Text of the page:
Ninety

pops@52
Pops at 52, Castro Valley, CA.

Today my Pops turns 90. He has outlived more family members than he ever expected to, including younger sister, wife, first grandson. For as long as I can remember, he’d say, regarding his projected longevity: “Live ’til ninety, then start counting.”

We’re hoping the counting will go on for quite some time.

I remember taking the picture above some 38 years ago with my first camera, a Kodak Instamatic. I was roving around taking portraits of every family member, bipedal and quadrupedal, that would hold still long enough to let me.  Most pictures were of my dog, and then later, landscapes on family trips. I remember that of all the family portrait subjects he was the most accomodating, but he had to get up and procure himself something to hold, so’s he was — I don’t know — more occupied. Kind of more official-seeming. I think he’s holding a baseball hat of mine. Hard to tell against the shouting-out-loud polyester cover we had on that couch.

Now he’s got a pugnacious Dupuytren’s contracture, a condition that bends the pinky and ring fingers in toward the palm. He would be able to hold that baseball cap now, but with a little more difficulty. Can’t play the piano anymore. When he remembers to put in his hearing aid, he is still never 100%. Whenever he knows he’s been asked a question, but didn’t quite hear its particulars, he answers, “Probably.” Which works pretty well in most circumstances. At a table with more than a few chatting people, he can make out that people are having a lively conversation, but often is challenged to identify exactly about what.

There are milestones yet that he might like to witness. But he’s seen a lot already.  Triumph, loss, precious things broken. Now all he cares about is love. When he’s at his most lucid, when I’m talking to the Pops I’ve known all my life, that is what’s vivid to him. Events in the recent and middle distance-past often shimmer for him in a warbly blur, like pebbles underwater at the bottom of a creekbed. For a while now it’s been easy for him to slip my sister or me out of our generation, and until we catch and gently correct him, for a moment he can think he might be talking to his younger sister, or his wife. A Geographer by profession and a world traveller, he has longsince lost his ability to know his way outside of the town he spends most of his time in. Nowadays, when he’s visiting me in my town — the place he met and came to love my mother; the town I began in as a zygote — it is as if block after block is appearing to him out of the fog of a dream. “Ah, yes,” he’ll say, as we drive along, but it’s hard to tell if it’s not still dream-like. “Probably,” might be his answer.

What is vividly clear is that it’s the love of the people around him — mostly, when it comes down to it, the love of my sister and me and our families — that he is sticking around for.  He has said as much for years. After you’ve done what you’ve wanted to, been where you’ve wanted to go — if you’ve been so phenomenally fortunate, which he essentially has been — it is the love that is left. It’s a nice thing to know.  At the end of our nightly phone chats, I always remind him how wonderful it is to hear the sound of his voice, how much talking to him is the highlight of my day. I love saying that to him. Then, before we hang up, I say, “Hey, how ’bout we talk again tomorrow?” And he says, “Hey, how ’bout it?”  Not knowing for certain whether I’m going to get that privilege makes it all the sweeter every time I do.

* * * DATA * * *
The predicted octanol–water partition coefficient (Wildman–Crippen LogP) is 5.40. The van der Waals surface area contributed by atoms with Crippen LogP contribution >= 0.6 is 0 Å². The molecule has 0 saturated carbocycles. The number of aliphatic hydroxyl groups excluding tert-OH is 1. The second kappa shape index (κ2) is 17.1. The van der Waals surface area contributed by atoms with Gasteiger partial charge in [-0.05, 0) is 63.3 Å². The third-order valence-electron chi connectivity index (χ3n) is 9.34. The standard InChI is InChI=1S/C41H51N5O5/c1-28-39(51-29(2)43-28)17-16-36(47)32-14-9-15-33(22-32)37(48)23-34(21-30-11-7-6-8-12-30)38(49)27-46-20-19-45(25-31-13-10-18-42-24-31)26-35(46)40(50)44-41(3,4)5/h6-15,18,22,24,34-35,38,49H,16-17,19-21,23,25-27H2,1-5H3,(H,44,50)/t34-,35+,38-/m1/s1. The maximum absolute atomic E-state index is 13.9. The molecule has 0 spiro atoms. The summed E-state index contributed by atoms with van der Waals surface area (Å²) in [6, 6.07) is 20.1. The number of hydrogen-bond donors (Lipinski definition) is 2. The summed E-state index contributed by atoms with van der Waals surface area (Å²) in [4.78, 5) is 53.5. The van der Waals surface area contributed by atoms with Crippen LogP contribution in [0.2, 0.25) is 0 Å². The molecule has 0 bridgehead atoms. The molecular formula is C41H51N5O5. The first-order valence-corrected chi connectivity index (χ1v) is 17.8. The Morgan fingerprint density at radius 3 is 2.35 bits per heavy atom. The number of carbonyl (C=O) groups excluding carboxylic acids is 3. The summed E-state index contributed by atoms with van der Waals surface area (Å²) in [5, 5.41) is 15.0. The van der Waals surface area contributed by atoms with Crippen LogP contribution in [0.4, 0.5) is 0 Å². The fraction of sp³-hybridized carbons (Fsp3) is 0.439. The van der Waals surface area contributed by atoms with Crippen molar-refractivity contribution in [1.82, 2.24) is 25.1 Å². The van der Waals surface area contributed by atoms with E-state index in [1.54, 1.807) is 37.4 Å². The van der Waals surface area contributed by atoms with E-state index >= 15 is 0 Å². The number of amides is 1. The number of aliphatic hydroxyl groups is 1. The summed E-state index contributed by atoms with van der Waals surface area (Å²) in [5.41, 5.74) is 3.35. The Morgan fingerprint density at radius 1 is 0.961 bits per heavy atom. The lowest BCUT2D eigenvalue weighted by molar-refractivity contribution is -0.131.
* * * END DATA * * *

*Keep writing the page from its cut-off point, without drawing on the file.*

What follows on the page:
pops@87
Pops at 87, City Hall, San Francisco, CA. (Photo: AZ)

9 Responses to Ninety

  1. debbie January 11, 2011 at #

    It makes me smile to see how much you look like him.

  2. hatched by two chicks January 11, 2011 at #

    Happiest of Happy Birthdays to your father. I so love seeing and hearing about him here.

  3. dykeevolution January 11, 2011 at #

    Happy Birthday to your Pops. That is quite a milestone. My great-grandmom turned 89 on Halloween, and I’m very grateful for her presence here in my life. She has dementia that is getting progressively worse, and really should be in 24-hour care by now, but my great-uncle still takes care of her mostly full time, with a little bit of help from my grandmom. It has been quite a thing to be apart of, this aging process. How many 28 year olds can still say they have their great-grandmom around? She doesn’t always remember things, but in those lucid moments, crystal-clear visions of a past that’s mostly gone, it is beautiful.

  4. annz January 11, 2011 at #

    Happy birthday to your dear Pops! What a sweet smile!

  5. Lesbian Dad January 11, 2011 at #

    Thank you all. I had a donut with him this morning, and conveyed your warm wishes. :)

    Debbie, thank you for that, too. Feels like the older I get the more I see the likeness (though I see it in my sister, too). And annz: What a sweet picture!

  6. susan January 13, 2011 at #

    I hope it’s not too late to add my best wishes for your dad. Your stories about him are some of my favorites–you are all so lucky to have each other.

    • Lesbian Dad January 13, 2011 at #

      Thank you, susan! Never too late to send along a little warmth! And anyhow, he will be fêted in a big way this weekend (sister’s throwing an enormous dinner party for him and 37 of his closest friends), and he’ll be celebrated on smaller scales later in the month. After 90 trips around the sun, it’s worth a whole month of accolades.

  7. Vikki January 14, 2011 at #

    Happy Birthday to your Pops! Also, I think we had that same couch.

  8. SJnky January 22, 2011 at #

    As always -I love your pops :) What a good man. I want one just like him someday :)

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